Tip #75: How To Replace Fear With Curiosity

Tip #75: Instead of associating trying new things with fear, associate trying new things with curiosity.

The why: For someone with anxiety, stepping outside of the comfort zone is a big, huge deal.

Trying new things? Forget about it. That new food could kill me!

Going new places? How about no. There might be wasps there!

Making new friends. Nope. What if I say something wrong and they hate me!

The above is pretty much what runs through my mind everytime I am confronted with stepping outside of my comfort zone. No matter where I go out to eat, I will most likely order the same thing every time; steak and fries.

But in truth, life begins at the edge of your comfort zone. Once you burst through that door into the unknown, that’s when life really begins to get interesting.

Coming out of the protective shell I created around myself because of my anxiety was a long, scary and difficult process, one that in some ways I am still going through.

But I will now share with you, dear reader, a top tip on how to get that sledgehammer and break out of your shell.

Replace fear with curiosity.

This exercise is all about retraining your mind. Instead of viewing moving out of the comfort zone as a hellish drag that will definitely end in accidental nudity or fire, view it as a chance to learn and expand.

For instance, if you are out at a restaurant or diner and someone says:

“Oh you must try this, it’s delicious!”

And you immediately go:

“Heck no I’m sticking to my steak and fries. It could be dangerous!”

Instead think:

“This is an opportunity for me to learn and grow. I am curious to know what it tastes like.”

If someone invites you to do an activity you’ve never tried before, instead of thinking:

“What if it goes wrong, what if I fail at it, what if it’s terrible, what if there are wasps, what if…”

Say to yourself:

“This is an opportunity for me to learn and grow. I am curious to see what this activity is like, I may love it! If I hate it, at least I’ll know.”

IMG_2627.jpg

Retraining your brain to think positively about new experiences will allow you to take on a greater amount of challenges in your life.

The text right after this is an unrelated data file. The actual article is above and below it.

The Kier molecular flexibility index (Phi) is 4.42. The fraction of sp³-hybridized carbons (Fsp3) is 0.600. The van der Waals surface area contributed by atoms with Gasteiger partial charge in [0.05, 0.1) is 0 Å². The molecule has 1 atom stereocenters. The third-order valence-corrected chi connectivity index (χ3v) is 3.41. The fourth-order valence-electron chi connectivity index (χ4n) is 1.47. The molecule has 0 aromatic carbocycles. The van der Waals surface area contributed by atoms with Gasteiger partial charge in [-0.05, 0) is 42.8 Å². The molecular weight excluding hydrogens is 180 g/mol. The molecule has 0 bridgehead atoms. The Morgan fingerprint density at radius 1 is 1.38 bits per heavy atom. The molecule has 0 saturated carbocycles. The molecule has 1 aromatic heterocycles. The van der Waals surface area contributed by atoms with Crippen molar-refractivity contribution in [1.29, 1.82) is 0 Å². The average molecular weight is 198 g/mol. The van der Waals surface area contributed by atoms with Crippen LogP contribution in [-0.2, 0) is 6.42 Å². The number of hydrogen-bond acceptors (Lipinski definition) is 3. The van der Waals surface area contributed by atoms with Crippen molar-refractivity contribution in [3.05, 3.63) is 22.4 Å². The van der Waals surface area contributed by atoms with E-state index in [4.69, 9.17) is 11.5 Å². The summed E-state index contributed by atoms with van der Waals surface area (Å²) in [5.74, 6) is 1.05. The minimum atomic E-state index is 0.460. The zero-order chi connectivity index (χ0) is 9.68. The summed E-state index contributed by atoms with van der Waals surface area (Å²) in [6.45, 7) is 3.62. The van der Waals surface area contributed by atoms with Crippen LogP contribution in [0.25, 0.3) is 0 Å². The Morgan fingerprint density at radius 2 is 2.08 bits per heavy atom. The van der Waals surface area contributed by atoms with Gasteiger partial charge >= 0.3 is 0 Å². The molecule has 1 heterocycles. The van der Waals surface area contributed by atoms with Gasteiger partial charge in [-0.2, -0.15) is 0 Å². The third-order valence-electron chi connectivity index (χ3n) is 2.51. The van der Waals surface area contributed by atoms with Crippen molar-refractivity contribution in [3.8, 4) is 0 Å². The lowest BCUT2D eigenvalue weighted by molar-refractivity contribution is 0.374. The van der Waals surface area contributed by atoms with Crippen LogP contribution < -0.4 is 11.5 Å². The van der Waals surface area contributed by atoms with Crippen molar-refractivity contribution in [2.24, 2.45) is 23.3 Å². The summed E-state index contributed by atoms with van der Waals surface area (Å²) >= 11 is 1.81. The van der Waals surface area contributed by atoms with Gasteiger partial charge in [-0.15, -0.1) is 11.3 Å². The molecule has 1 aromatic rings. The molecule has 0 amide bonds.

Instead of immediately closing down shop at the thought of change, you’ll embrace it, and begin to a very knowledgeable and exciting life.

You can take baby steps.

I’m not asking anyone to jump out of a plane in a skydiving-anxiety-busting mission (although shock exposure to your fears could work), you can take it slowly.

Start by ordering a different dish, switching up the route you take to work, be the first to speak in a meeting, go explore your nearest park or get outdoors.

Stop being stuck in your routine.

You start out with the small, and soon your mind will adjust to the new perspective on things.

You’ll soon find yourself saying yes to new opportunities, new people, new things. Your life will feel like a huge balloon, expanding and expanding with love, experiences and adventure.

I believe in you. 

2 thoughts on “Tip #75: How To Replace Fear With Curiosity

  1. I absolutely love reading your posts! I don’t know if you’ve made one already discussing this, but have you read any books about anxiety that you have felt are beneficial? I read one yesterday called “Play It Away: A Workaholic’s Cure For Anxiety” by Charlie Hoehn. It’s the first one I’ve read and I enjoyed it!

    Liked by 1 person

    1. Thanks so much! That really means a lot! It’s funny you should mention that I’m actually planning to do a post on that really soon! I would definitely recommend the Miracle Morning, You Are A Badass and The Happiness Equation! Oh, thank you for the tip, I’ll have to add that to my reading list, did you find it useful? 🙂 x

      Like

Leave a Reply

Fill in your details below or click an icon to log in:

WordPress.com Logo

You are commenting using your WordPress.com account. Log Out / Change )

Twitter picture

You are commenting using your Twitter account. Log Out / Change )

Facebook photo

You are commenting using your Facebook account. Log Out / Change )

Google+ photo

You are commenting using your Google+ account. Log Out / Change )

Connecting to %s